Jim Larkin has been the chef at the Lowell Transitional Living Center for 16 years. When he told us with conviction that he was meant to work there, and described the kind of “calling” that he felt to address homelessness, tears came to my eyes. The Lowell TLC strives to meet the needs of our most vulnerable and struggling neighbors in Lowell—those battling substance use disorder and mental illness, fighting from day to day just to survive. Jim’s commitment and dedication to supporting these folks with dignity and respect was moving to behold.
Our visit to Eastie Farm in East Boston was very inspiring as well. We were able to visit the urban garden site for the first time since welcoming Eastie as a partner in 2020. Director Kannan Thiruvengadam has an ambitious, expansive vision for engaging with his local community around food access, gardening, diverse cultural foodways, and cooking. He also runs weekly stand-up comedy nights at the farm! Along with Alicia and David Blais of Daniel’s Table in Framingham, Kannan is tackling food insecurity with a systems-level approach that I find brilliant. These passionate individuals assert that we have all of the tools and resources to solve hunger right now if we can effectively coordinate at the organizational, municipal, and political level. Tackling food insecurity using collaborative, forward-thinking solutions just makes sense to me.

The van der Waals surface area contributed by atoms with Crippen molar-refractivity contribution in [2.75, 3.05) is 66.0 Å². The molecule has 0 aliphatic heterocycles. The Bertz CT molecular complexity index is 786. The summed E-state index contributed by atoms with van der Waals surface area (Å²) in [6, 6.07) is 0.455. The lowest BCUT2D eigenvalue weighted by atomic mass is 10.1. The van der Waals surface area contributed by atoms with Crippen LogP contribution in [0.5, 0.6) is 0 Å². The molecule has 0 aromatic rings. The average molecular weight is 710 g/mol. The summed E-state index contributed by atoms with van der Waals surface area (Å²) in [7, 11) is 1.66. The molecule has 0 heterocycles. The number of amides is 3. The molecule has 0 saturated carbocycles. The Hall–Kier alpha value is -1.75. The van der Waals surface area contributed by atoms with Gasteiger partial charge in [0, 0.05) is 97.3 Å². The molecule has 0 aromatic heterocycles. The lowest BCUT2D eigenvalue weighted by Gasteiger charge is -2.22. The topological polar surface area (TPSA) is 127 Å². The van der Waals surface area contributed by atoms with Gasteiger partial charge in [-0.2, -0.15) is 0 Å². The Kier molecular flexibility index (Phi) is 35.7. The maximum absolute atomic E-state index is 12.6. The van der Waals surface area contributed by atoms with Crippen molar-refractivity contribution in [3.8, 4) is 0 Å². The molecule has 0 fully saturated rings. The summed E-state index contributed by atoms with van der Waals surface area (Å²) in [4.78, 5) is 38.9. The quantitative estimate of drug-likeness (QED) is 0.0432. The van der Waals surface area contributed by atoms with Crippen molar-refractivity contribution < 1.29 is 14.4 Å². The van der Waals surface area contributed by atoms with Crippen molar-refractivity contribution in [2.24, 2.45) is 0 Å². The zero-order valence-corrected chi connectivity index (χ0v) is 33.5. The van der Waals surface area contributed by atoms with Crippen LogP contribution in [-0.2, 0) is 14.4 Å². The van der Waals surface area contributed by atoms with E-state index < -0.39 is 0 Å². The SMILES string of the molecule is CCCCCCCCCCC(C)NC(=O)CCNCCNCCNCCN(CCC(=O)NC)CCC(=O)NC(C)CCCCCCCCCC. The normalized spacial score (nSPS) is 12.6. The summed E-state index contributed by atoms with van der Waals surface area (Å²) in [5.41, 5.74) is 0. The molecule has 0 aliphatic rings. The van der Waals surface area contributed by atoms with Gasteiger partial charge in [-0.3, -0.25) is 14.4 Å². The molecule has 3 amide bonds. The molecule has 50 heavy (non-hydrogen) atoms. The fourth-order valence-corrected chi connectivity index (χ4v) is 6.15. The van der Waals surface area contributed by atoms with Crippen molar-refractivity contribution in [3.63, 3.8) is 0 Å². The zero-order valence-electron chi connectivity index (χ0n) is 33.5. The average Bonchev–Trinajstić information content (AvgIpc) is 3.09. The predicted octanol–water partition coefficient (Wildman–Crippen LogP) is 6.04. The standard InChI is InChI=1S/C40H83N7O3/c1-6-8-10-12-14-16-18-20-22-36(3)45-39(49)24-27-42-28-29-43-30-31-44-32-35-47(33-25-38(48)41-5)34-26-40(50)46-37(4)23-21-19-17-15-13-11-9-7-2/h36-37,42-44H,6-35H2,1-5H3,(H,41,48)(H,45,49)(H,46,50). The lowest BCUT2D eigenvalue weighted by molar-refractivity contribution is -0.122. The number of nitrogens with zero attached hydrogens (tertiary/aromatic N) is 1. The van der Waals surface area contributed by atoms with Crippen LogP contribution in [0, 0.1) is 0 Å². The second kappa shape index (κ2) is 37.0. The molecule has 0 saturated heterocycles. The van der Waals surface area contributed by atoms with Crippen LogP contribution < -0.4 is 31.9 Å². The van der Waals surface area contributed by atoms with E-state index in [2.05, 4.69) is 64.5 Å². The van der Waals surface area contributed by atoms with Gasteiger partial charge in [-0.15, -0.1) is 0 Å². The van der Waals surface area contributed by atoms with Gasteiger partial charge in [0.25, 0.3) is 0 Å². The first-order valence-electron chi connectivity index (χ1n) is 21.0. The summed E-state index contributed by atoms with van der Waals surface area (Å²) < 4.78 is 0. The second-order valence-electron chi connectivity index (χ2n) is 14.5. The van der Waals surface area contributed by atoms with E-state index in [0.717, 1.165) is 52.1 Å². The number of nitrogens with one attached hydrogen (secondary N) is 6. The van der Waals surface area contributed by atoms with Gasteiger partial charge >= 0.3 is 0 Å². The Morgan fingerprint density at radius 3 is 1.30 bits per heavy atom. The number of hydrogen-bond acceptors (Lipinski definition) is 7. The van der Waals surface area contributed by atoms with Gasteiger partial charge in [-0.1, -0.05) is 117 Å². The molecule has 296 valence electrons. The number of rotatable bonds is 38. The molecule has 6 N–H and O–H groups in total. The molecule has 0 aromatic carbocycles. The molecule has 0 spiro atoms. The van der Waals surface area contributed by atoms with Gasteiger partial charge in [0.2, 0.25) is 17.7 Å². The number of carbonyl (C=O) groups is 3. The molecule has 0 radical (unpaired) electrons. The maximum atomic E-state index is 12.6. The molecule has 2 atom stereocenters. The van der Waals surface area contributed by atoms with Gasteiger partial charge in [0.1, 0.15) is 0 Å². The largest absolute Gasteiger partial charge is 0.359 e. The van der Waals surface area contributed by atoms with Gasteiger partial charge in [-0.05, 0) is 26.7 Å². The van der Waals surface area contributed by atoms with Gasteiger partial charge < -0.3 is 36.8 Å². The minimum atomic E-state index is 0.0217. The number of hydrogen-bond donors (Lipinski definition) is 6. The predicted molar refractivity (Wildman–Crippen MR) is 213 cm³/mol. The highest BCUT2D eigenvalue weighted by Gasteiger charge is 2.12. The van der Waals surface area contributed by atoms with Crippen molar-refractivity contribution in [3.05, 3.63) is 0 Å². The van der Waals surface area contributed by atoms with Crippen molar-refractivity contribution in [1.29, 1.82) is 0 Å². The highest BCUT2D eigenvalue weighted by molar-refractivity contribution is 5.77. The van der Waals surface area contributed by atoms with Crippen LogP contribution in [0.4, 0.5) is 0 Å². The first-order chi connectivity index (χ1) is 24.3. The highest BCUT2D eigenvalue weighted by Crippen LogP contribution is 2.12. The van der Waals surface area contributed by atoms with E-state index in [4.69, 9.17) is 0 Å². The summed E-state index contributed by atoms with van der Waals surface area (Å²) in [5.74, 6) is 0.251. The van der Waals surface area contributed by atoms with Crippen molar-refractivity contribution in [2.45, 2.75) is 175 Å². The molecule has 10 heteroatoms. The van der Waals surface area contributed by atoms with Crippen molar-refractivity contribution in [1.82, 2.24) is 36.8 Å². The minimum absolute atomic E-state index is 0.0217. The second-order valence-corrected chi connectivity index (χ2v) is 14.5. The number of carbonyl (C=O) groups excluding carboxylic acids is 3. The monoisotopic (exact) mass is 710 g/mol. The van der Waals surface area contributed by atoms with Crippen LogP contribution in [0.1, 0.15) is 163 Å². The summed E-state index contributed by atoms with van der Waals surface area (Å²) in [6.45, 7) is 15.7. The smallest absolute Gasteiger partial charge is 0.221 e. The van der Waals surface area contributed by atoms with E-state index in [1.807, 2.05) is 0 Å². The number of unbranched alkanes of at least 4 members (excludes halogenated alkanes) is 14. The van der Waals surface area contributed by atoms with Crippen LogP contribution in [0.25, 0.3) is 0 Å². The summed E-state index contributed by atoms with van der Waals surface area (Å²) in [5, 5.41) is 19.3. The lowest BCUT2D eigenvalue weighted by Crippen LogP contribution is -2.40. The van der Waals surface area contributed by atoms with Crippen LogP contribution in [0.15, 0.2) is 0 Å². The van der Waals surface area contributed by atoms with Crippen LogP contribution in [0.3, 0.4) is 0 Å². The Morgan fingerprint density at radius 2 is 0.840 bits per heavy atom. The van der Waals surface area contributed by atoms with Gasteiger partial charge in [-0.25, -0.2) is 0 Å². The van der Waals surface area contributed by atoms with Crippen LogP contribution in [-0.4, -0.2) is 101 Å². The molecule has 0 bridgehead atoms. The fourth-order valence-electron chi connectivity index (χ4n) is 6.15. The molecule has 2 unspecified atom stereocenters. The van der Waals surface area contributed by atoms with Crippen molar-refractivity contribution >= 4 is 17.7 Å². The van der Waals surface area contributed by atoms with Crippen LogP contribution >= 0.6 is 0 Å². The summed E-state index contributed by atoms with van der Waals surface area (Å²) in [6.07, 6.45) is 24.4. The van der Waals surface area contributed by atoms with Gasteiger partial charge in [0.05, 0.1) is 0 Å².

Mildrum: Walking into House of Hope in Lowell we could smell a delicious lunch being cooked. Chef Paul Dubuque and his staff cook three meals a day, seven days a week, for the families staying at three Lowell shelters. Paul ensures nothing he gets from Gaining Ground is wasted and showed us fresh herb pesto that he froze for winter, as well as pickled beets and cucumbers. He worked hard to provide tasty and healthy meals to their families and I was impressed by his resourcefulness to make his fresh produce last.
We arrived at Daniel’s Table during a downpour and rushed through the entrance into a warm, welcoming, and busy environment. The founders, David and Alicia Blais, took turns giving us a tour of their operation. I loved seeing Gaining Ground’s produce being offered in a market as well as being cooked into healthy meals that they make available all over town for their guests.
What did you enjoy most about this year’s partner visits?
Mildrum: I most enjoyed meeting the compassionate and determined people driving these organizations. They each have their own story of what inspired them to start or work for a hunger-relief organization. They are in a stressful position, distributing limited food in the face of what looks like limitless and desperate need. Despite these difficult circumstances, they exude positivity and confidence. I am so impressed with our partners and more committed than ever to helping them get what they need.
Goodwin: Spending time at our partner organizations each year and speaking directly with the outstanding individuals we work with is a tremendous gift. It’s rewarding to hear how our produce makes a positive difference in guests’ health and wellbeing; how clients return to a pantry each week, eager to see what’s fresh and in-season from the farm; how a couple of neighbors bonded while sharing kale recipes. The feedback fuels my work and keeps me engaged. Visiting our partners each year underscores the importance and success of Gaining Ground’s mission.
Thank you so much for sharing your thoughts with us, Allison and Sue, and for highlighting both the ongoing need in our community as well as the amazing work being done through these partnerships. To learn more about the hunger-relief organizations we partner with each season, please visit our website.